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Facebook Aims to Remake Telecom With Millimeter Waves and Tether-tennas

Facebook's Yael Maguire talks about millimeter wave networks, Aquila, and flying tethered antennas at the F8 developer conference

2 min read
Facebook's Yael Maguire explains the company's Tether-tenna, a helicopter and cable system to replace traditional cell phone antennas
Facebook's Yael Maguire explains the company's Tether-tenna, a helicopter and cable system designed to replace traditional cell phone antennas
Photo: Stephen Lam/Reuters

A world of millimeter-wave networks, laid out by computer, crisscrossing cities and into the stratosphere, where cell phone towers can be easily replaced by tethered autonomous copters—that’s the telecommunications infrastructure of the future. So says Facebook’s Yael Maguire, head of the company’s Connectivity Lab.

Speaking at Facebook’s F8 developer conference in San Jose today, Maguire said that Facebook is aiming to bring down the cost of connecting by an order of magnitude, working to develop the building blocks of more flexible and extensible networks.

A big part of that strategy, he said, is millimeter wave communications. Near term, he says, are millimeter wave networks connecting cities, a simpler route to high capacity communications than extending fiber optic networks to every building.  The company’s project here is called Terragraph; it is, Maguire said, “designed to be consumer level in pricing and deployed by mobile operators.”

Facebook’s real secret sauce in city-level millimeter wave communications, Maguire explained, is its use of computer vision and artificial intelligence to analyze a city and determine possible paths for communications. It has also, he said, developed new technology for rerouting these networks when communications are interrupted, and is currently testing this technology in San Jose.

Further out are Facebook’s efforts to use its Aquila aircraft in the stratosphere to allow long-distance communications. In recent tests, Facebook engineers clocked 36 Gbps of data transfer over 13 km using a stationary millimeter-wave link and 16 Gbps of data transfer from the ground to a Cessna aircraft; the Cessna acted as a stand-in for the futuristic Aquila. Maguire admitted it could take 10 years before this communications technology becomes practical. (Facebook also achievedand 80 Gbps using an optical link to the Cessna.)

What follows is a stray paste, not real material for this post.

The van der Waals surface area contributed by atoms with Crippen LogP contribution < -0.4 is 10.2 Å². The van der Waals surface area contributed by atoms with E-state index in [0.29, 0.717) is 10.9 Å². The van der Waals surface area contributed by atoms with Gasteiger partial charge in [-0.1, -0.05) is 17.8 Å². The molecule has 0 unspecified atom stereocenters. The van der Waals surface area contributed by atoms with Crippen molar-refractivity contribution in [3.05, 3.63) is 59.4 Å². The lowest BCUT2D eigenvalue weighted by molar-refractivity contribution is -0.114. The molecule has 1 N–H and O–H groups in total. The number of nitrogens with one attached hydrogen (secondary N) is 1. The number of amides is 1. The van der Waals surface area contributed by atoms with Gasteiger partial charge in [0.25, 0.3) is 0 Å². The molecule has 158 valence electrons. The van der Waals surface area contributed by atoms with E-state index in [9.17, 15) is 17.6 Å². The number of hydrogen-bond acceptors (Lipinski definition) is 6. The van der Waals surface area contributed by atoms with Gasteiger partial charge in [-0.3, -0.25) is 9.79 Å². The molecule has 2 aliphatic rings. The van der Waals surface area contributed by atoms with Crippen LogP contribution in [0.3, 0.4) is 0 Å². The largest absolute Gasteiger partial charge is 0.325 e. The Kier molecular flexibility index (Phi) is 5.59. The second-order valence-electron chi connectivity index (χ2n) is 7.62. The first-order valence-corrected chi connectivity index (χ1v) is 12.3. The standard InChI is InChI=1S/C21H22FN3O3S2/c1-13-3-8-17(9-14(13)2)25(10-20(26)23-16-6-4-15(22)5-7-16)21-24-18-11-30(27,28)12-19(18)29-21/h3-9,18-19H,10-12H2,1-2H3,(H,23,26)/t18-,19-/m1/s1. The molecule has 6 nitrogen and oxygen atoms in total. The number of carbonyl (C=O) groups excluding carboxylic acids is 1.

Nearer term for connectivity in rural areas, he said, is reducing the cell-phone tower to what Maguire calls its absolute essence: the Tether-tenna. He described this as a cable tethered to ground-based power and fiber optic networks, held up by an autonomous ultralight helicopter. There are a few things to work out, he said, “it’s a high voltage system, it has to survive high winds and lightning.” In tests, he reported, the Tether-tenna has run for 24 hours; the company expects to extend that to months.

Maguire also said the company is particularly interested in using its technology to create instant infrastructure for use in a crisis; long term, Aquila will be able to be fill that niche, but he sees Tether-tenna as also being useful—and just a few years away from implementation.

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Why the Internet Needs the InterPlanetary File System

Peer-to-peer file sharing would make the Internet far more efficient

12 min read
An illustration of a series
Carl De Torres

When the COVID-19 pandemic erupted in early 2020, the world made an unprecedented shift to remote work. As a precaution, some Internet providers scaled back service levels temporarily, although that probably wasn’t necessary for countries in Asia, Europe, and North America, which were generally able to cope with the surge in demand caused by people teleworking (and binge-watching Netflix). That’s because most of their networks were overprovisioned, with more capacity than they usually need. But in countries without the same level of investment in network infrastructure, the picture was less rosy: Internet service providers (ISPs) in South Africa and Venezuela, for instance, reported significant strain.

But is overprovisioning the only way to ensure resilience? We don’t think so. To understand the alternative approach we’re championing, though, you first need to recall how the Internet works.

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